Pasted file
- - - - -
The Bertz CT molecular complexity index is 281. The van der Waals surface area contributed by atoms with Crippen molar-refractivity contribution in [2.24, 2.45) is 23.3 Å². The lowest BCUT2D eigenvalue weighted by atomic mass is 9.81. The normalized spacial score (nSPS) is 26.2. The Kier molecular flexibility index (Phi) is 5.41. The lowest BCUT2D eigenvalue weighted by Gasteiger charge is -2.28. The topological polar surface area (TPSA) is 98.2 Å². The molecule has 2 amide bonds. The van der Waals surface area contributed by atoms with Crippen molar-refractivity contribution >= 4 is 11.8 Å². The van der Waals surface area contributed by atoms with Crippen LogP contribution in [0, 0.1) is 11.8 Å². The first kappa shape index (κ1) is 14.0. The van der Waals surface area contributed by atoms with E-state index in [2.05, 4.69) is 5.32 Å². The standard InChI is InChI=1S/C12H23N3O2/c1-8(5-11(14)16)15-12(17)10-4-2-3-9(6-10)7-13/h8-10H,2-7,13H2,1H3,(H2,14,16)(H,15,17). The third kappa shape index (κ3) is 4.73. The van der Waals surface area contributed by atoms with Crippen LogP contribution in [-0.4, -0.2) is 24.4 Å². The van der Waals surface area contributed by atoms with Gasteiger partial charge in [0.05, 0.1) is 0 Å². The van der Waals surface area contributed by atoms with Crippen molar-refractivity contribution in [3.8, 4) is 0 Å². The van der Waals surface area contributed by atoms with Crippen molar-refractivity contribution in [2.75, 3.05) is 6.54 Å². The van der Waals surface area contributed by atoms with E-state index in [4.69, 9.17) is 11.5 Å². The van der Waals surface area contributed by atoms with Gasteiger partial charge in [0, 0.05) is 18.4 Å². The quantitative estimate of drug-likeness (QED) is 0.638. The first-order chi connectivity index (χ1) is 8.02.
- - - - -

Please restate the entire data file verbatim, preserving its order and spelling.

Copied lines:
The Bertz CT molecular complexity index is 281. The van der Waals surface area contributed by atoms with Crippen molar-refractivity contribution in [2.24, 2.45) is 23.3 Å². The lowest BCUT2D eigenvalue weighted by atomic mass is 9.81. The normalized spacial score (nSPS) is 26.2. The Kier molecular flexibility index (Phi) is 5.41. The lowest BCUT2D eigenvalue weighted by Gasteiger charge is -2.28. The topological polar surface area (TPSA) is 98.2 Å². The molecule has 2 amide bonds. The van der Waals surface area contributed by atoms with Crippen molar-refractivity contribution >= 4 is 11.8 Å². The van der Waals surface area contributed by atoms with Crippen LogP contribution in [0, 0.1) is 11.8 Å². The first kappa shape index (κ1) is 14.0. The van der Waals surface area contributed by atoms with E-state index in [2.05, 4.69) is 5.32 Å². The standard InChI is InChI=1S/C12H23N3O2/c1-8(5-11(14)16)15-12(17)10-4-2-3-9(6-10)7-13/h8-10H,2-7,13H2,1H3,(H2,14,16)(H,15,17). The third kappa shape index (κ3) is 4.73. The van der Waals surface area contributed by atoms with Crippen LogP contribution in [-0.4, -0.2) is 24.4 Å². The van der Waals surface area contributed by atoms with Gasteiger partial charge in [0.05, 0.1) is 0 Å². The van der Waals surface area contributed by atoms with Crippen molar-refractivity contribution in [3.8, 4) is 0 Å². The van der Waals surface area contributed by atoms with Crippen molar-refractivity contribution in [2.75, 3.05) is 6.54 Å². The van der Waals surface area contributed by atoms with E-state index in [4.69, 9.17) is 11.5 Å². The van der Waals surface area contributed by atoms with Gasteiger partial charge in [0, 0.05) is 18.4 Å². The quantitative estimate of drug-likeness (QED) is 0.638. The first-order chi connectivity index (χ1) is 8.02.